Review of Movie Monster Album by Sound Team

Sound Team
Movie Monster
Album Review

Sound Team Movie Monster Album

Self-production by major label artists is rarer than walking into an indie bar/club and not hearing the Arctic Monkeys, within ten minutes of getting through the door these days. Therefore, it is refreshing to know that the mood, tone and vibes proffered on this eleven track rove though mood country are genuinely chosen by the outfit themselves and are worked out with an authentic DIY ethos. The quick firing atmospheric jaunt of 'Get Out' and the foundation laying, yearning vocal inclusive, synthesiser sliding, long ride of 'Born To Please', illuminates an ability to explore music and to reflect in different manners. The general vibe given off here is one akin to Sonic Youth being delved into by Kraftwerk and Spoon, as vocalist and multi-instrumentalist Matt Oliver, renders his voice and his instruments as malleable as Eliza Doolittle in Pygmalion. He transforms his vocals and instrumental prowess to mingle in with the requisite mood and feeling of each song.

The electro stomping with a rustic sixties guitar line inclusive 'TV Torso', would form the crux of any stoner anthems compilation. Weighing in at the six minute mark, the sparse, but worldly-wise vocals of Matt are polished neatly by his younger brother and synth-cajoler, Michael. Ever ones for contrast, this Austin born six strong troupe follow this up with one of their rockiest offerings 'Back In Town', featuring the most aching vocals they can muster. The abstract indie of 'Shattered Glass' makes powerful emotion out of ebbing and flowing, bass led instrumentals and hearty narrative singing to project feels of redemption. Sound Team come across as a band who would be mesmerizing in a live setting and that is certainly the reputation they have been building up, but this is also an offering you can lose yourself in at home or even in work.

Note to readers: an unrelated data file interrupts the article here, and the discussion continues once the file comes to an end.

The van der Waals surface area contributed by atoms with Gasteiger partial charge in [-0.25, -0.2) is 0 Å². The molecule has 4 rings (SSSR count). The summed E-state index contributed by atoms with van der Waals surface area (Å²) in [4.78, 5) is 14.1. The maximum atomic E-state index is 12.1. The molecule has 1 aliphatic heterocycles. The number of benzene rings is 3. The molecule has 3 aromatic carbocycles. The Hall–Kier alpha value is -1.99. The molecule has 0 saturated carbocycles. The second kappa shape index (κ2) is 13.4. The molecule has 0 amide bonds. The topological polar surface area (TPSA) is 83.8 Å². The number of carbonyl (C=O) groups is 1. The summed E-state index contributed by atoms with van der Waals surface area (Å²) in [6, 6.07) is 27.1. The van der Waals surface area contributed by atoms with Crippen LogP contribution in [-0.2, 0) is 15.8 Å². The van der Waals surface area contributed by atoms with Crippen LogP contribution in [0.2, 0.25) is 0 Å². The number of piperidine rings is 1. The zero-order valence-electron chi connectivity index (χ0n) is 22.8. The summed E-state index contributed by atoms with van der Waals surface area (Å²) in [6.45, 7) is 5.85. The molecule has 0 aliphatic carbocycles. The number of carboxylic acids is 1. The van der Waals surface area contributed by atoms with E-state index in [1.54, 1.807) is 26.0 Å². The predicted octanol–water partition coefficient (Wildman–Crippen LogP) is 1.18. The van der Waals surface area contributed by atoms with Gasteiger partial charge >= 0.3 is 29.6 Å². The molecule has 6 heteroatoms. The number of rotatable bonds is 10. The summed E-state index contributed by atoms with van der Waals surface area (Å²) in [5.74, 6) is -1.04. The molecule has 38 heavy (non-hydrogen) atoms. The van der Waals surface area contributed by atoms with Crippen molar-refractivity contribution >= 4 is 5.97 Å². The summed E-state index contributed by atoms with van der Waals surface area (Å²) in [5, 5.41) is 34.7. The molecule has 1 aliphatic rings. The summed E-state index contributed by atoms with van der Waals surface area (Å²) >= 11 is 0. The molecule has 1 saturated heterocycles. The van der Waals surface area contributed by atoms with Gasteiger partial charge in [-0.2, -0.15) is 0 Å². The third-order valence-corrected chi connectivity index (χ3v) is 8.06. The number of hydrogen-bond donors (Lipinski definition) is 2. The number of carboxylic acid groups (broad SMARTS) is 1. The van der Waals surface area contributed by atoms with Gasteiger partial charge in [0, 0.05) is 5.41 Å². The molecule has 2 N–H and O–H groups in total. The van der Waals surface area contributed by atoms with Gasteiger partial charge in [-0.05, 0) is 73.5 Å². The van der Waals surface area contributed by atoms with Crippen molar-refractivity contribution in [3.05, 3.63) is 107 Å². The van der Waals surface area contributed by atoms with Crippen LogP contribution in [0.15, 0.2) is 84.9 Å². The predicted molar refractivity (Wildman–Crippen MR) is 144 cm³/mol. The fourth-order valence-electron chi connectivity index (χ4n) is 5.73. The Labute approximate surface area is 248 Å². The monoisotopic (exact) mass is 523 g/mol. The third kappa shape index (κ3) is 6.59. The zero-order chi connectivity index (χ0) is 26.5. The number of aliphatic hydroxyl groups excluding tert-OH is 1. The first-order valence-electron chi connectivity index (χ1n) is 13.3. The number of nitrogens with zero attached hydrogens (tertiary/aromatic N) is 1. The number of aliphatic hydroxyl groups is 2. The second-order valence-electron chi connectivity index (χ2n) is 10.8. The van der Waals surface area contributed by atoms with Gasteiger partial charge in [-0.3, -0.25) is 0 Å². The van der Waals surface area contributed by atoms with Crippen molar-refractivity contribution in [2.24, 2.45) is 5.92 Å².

Rating 8/10

David Adair

Review 2

Sound Team
Movie Monster
Album Review

Texas sextet, Sound Team, have been impressing many with their Talking Heads flavoured rock, on tours with such distinguished acts as The Arcade Fire.

The attraction is obvious; there is a lot of Arcade Fire in the tracks on display here. Opener 'Get Out' is a dense, anthemic rocker, like a clipped 'Wake Up', and 'Shattered Glass' is a 'Power Out' style funk rocker, but, there are a lot more strings to their bow than that.

'Movie Monster', (their punctuation, not mine), is a full-blooded animal of a record that flits from industrial, Krautrock style workouts, to heavily layered synth-pop, with electric guitar buzzes underlining all the points along the way. You can hear their influences, but they're never obtrusive, and don't stick around for too long. 'No More Birthdays' is a fantastic exercise in Beatles-style piano pop that gets swamped by crystalline keyboard lines and swathes of guitar feedback. This is the sound of a band who enjoy experimenting with noise.

What is also notable is the way Matt Oliver's vocals are buried in the mix and are often unintelligible, which gives the impression of the voice being another instrument, adding to the sheer thickness of the sound.

It's too much to take in on one listen, but give it a chance, and you'll discover a rewarding album by a promising young band.

Ben Davis

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